Large margin classification with indefinite similarities

Handle URI:
http://hdl.handle.net/10754/621497
Title:
Large margin classification with indefinite similarities
Authors:
Alabdulmohsin, Ibrahim ( 0000-0002-9387-5820 ) ; Cisse, Moustapha; Gao, Xin ( 0000-0002-7108-3574 ) ; Zhang, Xiangliang ( 0000-0002-3574-5665 )
Abstract:
Classification with indefinite similarities has attracted attention in the machine learning community. This is partly due to the fact that many similarity functions that arise in practice are not symmetric positive semidefinite, i.e. the Mercer condition is not satisfied, or the Mercer condition is difficult to verify. Examples of such indefinite similarities in machine learning applications are ample including, for instance, the BLAST similarity score between protein sequences, human-judged similarities between concepts and words, and the tangent distance or the shape matching distance in computer vision. Nevertheless, previous works on classification with indefinite similarities are not fully satisfactory. They have either introduced sources of inconsistency in handling past and future examples using kernel approximation, settled for local-minimum solutions using non-convex optimization, or produced non-sparse solutions by learning in Krein spaces. Despite the large volume of research devoted to this subject lately, we demonstrate in this paper how an old idea, namely the 1-norm support vector machine (SVM) proposed more than 15 years ago, has several advantages over more recent work. In particular, the 1-norm SVM method is conceptually simpler, which makes it easier to implement and maintain. It is competitive, if not superior to, all other methods in terms of predictive accuracy. Moreover, it produces solutions that are often sparser than more recent methods by several orders of magnitude. In addition, we provide various theoretical justifications by relating 1-norm SVM to well-established learning algorithms such as neural networks, SVM, and nearest neighbor classifiers. Finally, we conduct a thorough experimental evaluation, which reveals that the evidence in favor of 1-norm SVM is statistically significant.
KAUST Department:
Computer, Electrical and Mathematical Sciences and Engineering (CEMSE) Division
Citation:
Alabdulmohsin I, Cisse M, Gao X, Zhang X (2016) Large margin classification with indefinite similarities. Machine Learning 103: 215–237. Available: http://dx.doi.org/10.1007/s10994-015-5542-8.
Publisher:
Springer Science + Business Media
Journal:
Machine Learning
Issue Date:
7-Jan-2016
DOI:
10.1007/s10994-015-5542-8
Type:
Article
ISSN:
0885-6125; 1573-0565
Appears in Collections:
Articles; Computer, Electrical and Mathematical Sciences and Engineering (CEMSE) Division

Full metadata record

DC FieldValue Language
dc.contributor.authorAlabdulmohsin, Ibrahimen
dc.contributor.authorCisse, Moustaphaen
dc.contributor.authorGao, Xinen
dc.contributor.authorZhang, Xiangliangen
dc.date.accessioned2016-11-03T08:30:47Z-
dc.date.available2016-11-03T08:30:47Z-
dc.date.issued2016-01-07en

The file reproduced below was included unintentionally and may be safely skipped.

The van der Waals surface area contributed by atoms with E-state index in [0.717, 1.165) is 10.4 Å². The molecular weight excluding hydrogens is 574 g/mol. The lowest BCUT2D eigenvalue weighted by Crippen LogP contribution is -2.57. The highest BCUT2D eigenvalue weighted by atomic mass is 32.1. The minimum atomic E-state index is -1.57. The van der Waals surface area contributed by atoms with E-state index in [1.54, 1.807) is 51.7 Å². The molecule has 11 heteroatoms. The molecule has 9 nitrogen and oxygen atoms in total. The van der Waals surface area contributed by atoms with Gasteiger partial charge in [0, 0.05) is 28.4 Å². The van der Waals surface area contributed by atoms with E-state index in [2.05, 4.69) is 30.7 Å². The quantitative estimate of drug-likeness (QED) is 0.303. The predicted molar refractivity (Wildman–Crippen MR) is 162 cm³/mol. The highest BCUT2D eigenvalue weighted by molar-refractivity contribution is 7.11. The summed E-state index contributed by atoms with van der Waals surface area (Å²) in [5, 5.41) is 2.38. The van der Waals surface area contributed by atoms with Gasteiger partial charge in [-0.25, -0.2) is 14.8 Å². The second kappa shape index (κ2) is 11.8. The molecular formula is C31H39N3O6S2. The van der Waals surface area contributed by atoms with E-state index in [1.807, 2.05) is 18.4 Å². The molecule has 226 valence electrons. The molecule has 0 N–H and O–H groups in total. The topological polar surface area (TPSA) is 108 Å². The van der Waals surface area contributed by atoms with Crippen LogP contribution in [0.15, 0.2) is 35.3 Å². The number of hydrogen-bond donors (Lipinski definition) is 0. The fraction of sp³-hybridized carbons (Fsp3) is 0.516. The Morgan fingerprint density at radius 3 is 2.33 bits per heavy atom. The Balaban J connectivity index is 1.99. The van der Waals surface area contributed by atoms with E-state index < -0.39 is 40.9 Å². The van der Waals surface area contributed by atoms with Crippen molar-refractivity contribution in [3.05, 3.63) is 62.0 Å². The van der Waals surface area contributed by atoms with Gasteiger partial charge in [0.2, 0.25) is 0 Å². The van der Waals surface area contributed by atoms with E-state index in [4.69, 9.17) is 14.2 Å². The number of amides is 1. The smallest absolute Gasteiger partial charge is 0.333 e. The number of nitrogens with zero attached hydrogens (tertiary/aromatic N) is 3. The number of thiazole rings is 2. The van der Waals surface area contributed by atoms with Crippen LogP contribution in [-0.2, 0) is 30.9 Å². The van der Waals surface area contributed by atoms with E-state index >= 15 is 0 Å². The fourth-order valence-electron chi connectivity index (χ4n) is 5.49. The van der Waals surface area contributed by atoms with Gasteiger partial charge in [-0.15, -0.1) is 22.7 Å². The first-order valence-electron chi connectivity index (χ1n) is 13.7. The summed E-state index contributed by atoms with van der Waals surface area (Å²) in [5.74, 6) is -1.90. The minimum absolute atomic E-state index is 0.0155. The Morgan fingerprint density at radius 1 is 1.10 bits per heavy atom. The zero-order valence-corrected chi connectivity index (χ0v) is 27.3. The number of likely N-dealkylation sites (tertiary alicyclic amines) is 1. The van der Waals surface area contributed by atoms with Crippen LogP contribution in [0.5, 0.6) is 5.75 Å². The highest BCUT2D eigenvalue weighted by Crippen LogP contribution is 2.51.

dc.identifier.citationAlabdulmohsin I, Cisse M, Gao X, Zhang X (2016) Large margin classification with indefinite similarities. Machine Learning 103: 215–237. Available: http://dx.doi.org/10.1007/s10994-015-5542-8.en
dc.identifier.issn0885-6125en
dc.identifier.issn1573-0565en
dc.identifier.doi10.1007/s10994-015-5542-8en
dc.identifier.urihttp://hdl.handle.net/10754/621497-
dc.description.abstractClassification with indefinite similarities has attracted attention in the machine learning community. This is partly due to the fact that many similarity functions that arise in practice are not symmetric positive semidefinite, i.e. the Mercer condition is not satisfied, or the Mercer condition is difficult to verify. Examples of such indefinite similarities in machine learning applications are ample including, for instance, the BLAST similarity score between protein sequences, human-judged similarities between concepts and words, and the tangent distance or the shape matching distance in computer vision. Nevertheless, previous works on classification with indefinite similarities are not fully satisfactory. They have either introduced sources of inconsistency in handling past and future examples using kernel approximation, settled for local-minimum solutions using non-convex optimization, or produced non-sparse solutions by learning in Krein spaces. Despite the large volume of research devoted to this subject lately, we demonstrate in this paper how an old idea, namely the 1-norm support vector machine (SVM) proposed more than 15 years ago, has several advantages over more recent work. In particular, the 1-norm SVM method is conceptually simpler, which makes it easier to implement and maintain. It is competitive, if not superior to, all other methods in terms of predictive accuracy. Moreover, it produces solutions that are often sparser than more recent methods by several orders of magnitude. In addition, we provide various theoretical justifications by relating 1-norm SVM to well-established learning algorithms such as neural networks, SVM, and nearest neighbor classifiers. Finally, we conduct a thorough experimental evaluation, which reveals that the evidence in favor of 1-norm SVM is statistically significant.en
dc.publisherSpringer Science + Business Mediaen
dc.subjectIndefinite kernelsen
dc.subjectLinear programmingen
dc.subjectSimilarity-based classificationen
dc.subjectSupervised learningen
dc.subjectSupport vector machineen
dc.titleLarge margin classification with indefinite similaritiesen
dc.typeArticleen
dc.contributor.departmentComputer, Electrical and Mathematical Sciences and Engineering (CEMSE) Divisionen
dc.identifier.journalMachine Learningen
kaust.authorAlabdulmohsin, Ibrahimen
kaust.authorCisse, Moustaphaen
kaust.authorGao, Xinen
kaust.authorZhang, Xiangliangen
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